'This Week' Transcript: Crisis in Egypt

Transcript: Crisis in Egypt

ByABC News
January 30, 2011, 4:00 AM

CAIRO, Feb 6, 2011 — -- (BEGIN VIDEO CLIP)

AMANPOUR (voice-over): This morning, we take you inside the uprising in Egypt for a special edition of "This Week," live from Cairo.

We were first inside the palace. We were first to speak with the embattled president. And today, more of my exclusive interview with the man who holds the key to Egypt's future. We have faced the mobs, our vehicles attacked.

(on-screen): Did they hurt you?

(voice-over): We have seen the rage and the violence. We have heard the people. Now the question everyone is asking: What next for Egypt? What will it mean for the United States and for the world?

A very special "This Week," "Crisis in Egypt," starts now.


AMANPOUR: Hello again from Cairo, where it has been an epic week here and across Egypt. The joy, the fear, the sheer power of people, the pathos of a president who tells me he knows his time is up, the almighty struggle just to bear witness to get the story out, and today, the start of an unprecedented new political process.

We have all the major actors, we have all the players, the massive moments in this electrifying drama. Whatever happens next, whatever becomes of this situation, the truth is that nothing will ever be the same in the Arab world, and that matters here and it matters to you. It has been the likes of which we have never seen before.


AMANPOUR (voice-over): This was the week that simmering tension in Tahrir Square boiled over, a change we could sense as early as Monday with a new display of force by the Egyptian army. As we approached the square, we saw more tanks, more armored vehicles, more foot soldiers trying to slow the traffic of protesters who've been streaming in for the past week.

(on-screen): We spoke to an army captain who doesn't want to go on camera, but he told me that his orders are to maintain discipline and to seal the square.

(voice-over): At one point, we got caught up in the crowd surging forward towards the square, but past the bottleneck, the shoving stopped, and the protesters seemed to be in good spirits.

(UNKNOWN): Welcome to Cairo. Welcome.

AMANPOUR: And it was that optimistic spirit that you felt in the square, flags waving, people singing...

(UNKNOWN): President Hosni Mubarak, change.

AMANPOUR: And they definitely wanted to be heard.

(UNKNOWN): You, Mubarak, we will put you to a crushing defeat. Whatever you do, you will be put to a crushing defeat. We never want you.

AMANPOUR: If that sounds like a primal scream, that's because it is. These are people who haven't been able to speak their mind for 30 years.

And so as night fell on Liberation Square last Monday, protesters camping out in tents were infused with new hope that change was coming, but the days ahead would only bring new challenges and grave dangers.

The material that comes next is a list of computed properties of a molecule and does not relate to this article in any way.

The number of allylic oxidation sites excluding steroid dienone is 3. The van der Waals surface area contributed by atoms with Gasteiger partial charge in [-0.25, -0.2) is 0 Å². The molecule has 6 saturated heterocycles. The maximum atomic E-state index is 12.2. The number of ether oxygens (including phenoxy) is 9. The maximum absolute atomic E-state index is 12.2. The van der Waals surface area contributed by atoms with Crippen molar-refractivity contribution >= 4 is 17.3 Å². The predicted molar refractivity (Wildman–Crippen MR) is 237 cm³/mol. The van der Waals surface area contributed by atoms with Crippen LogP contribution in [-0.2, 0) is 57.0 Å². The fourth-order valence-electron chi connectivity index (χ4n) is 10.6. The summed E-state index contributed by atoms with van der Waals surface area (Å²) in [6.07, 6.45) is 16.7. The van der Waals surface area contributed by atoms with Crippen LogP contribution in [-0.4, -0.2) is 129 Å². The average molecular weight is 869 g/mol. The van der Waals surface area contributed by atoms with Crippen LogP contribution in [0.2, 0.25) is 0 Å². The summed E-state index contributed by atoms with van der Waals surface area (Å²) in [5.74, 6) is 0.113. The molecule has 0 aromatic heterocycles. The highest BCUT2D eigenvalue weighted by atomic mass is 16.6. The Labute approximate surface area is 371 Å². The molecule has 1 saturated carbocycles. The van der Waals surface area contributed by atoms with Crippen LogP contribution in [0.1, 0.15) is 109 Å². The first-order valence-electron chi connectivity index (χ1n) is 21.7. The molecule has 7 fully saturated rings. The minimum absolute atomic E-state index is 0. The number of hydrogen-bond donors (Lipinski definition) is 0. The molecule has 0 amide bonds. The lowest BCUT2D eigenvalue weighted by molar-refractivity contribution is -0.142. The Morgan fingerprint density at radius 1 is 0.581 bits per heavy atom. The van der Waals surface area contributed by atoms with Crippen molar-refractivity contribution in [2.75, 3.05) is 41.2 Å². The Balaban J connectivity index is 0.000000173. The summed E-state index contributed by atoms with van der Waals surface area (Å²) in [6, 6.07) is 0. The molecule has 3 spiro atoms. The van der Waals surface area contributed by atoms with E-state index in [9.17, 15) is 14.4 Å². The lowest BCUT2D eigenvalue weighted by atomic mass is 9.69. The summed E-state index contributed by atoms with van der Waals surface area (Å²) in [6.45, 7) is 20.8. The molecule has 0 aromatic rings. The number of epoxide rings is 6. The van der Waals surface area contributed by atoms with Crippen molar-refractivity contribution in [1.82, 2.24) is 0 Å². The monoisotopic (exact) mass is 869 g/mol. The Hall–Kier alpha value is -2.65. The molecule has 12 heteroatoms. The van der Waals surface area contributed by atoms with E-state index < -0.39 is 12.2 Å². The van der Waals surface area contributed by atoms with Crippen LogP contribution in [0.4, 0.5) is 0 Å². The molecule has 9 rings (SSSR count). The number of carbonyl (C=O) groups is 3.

The next morning, for the first time, we ran into a crowd of pro-Mubarak supporters, afraid of losing everything, the president they've known for 30 years, afraid their country would descend into chaos. I was caught up in their palpable fear, practically pinned to the wall.

(on-screen): Why are you here today?

(UNKNOWN): We are here to support our president, Muhammad Hosni Mubarak, because we want him to be our president maybe forever.

AMANPOUR (voice-over): It's a strange mix of emotions. Here, Mubarak's people embrace the soldiers. And down the road at the entrance to Liberation Square, anti-Mubarak protesters work with the military, as well. Volunteers help with security. They check IDs as people filed into the square for what organizers hoped would grow to a million marchers.

(on-screen): Why are women and men being separated?

(UNKNOWN): Because this is personal check.


AMANPOUR: I get it.

(UNKNOWN): Like in airports.

AMANPOUR: I get it. OK. And what are you checking for?

(UNKNOWN): Bombs.

AMANPOUR: Even though the army is out in force, even though the government tried to stop them by closing down the train station, sealing off some the roads, this has been nonstop all day. It is certainly the biggest protest that this city has seen since they began a week ago.

(voice-over): The mood was jubilant. Egyptians for the first time were able to see life beyond the shadow of President Mubarak.

(on-screen): Do you think he did anything good for Egypt?

(UNKNOWN): Yes, I did. He's done a lot of good for Egypt. He's a tragic figure, in a way. He started out, you know, honorable, good, and well, but then, in the end, the concentration of power, his grip on power, his obsession with it is bringing this country down.

AMANPOUR (voice-over): And that night, the protesters came a step closer to getting what they wanted when President Mubarak announced that he would not run in the next election, a victory, but here it still wasn't enough.

And by morning, it became only too clear that the system would not go down without a fight. It started with a group of pro-Mubarak demonstrators shouting angrily, "He's not leaving," making their way towards the anti-Mubarak protesters assembled in Liberation Square. They streamed in on foot along the Nile and even floated down it. We were standing on a nearby rooftop watching as their numbers exploded.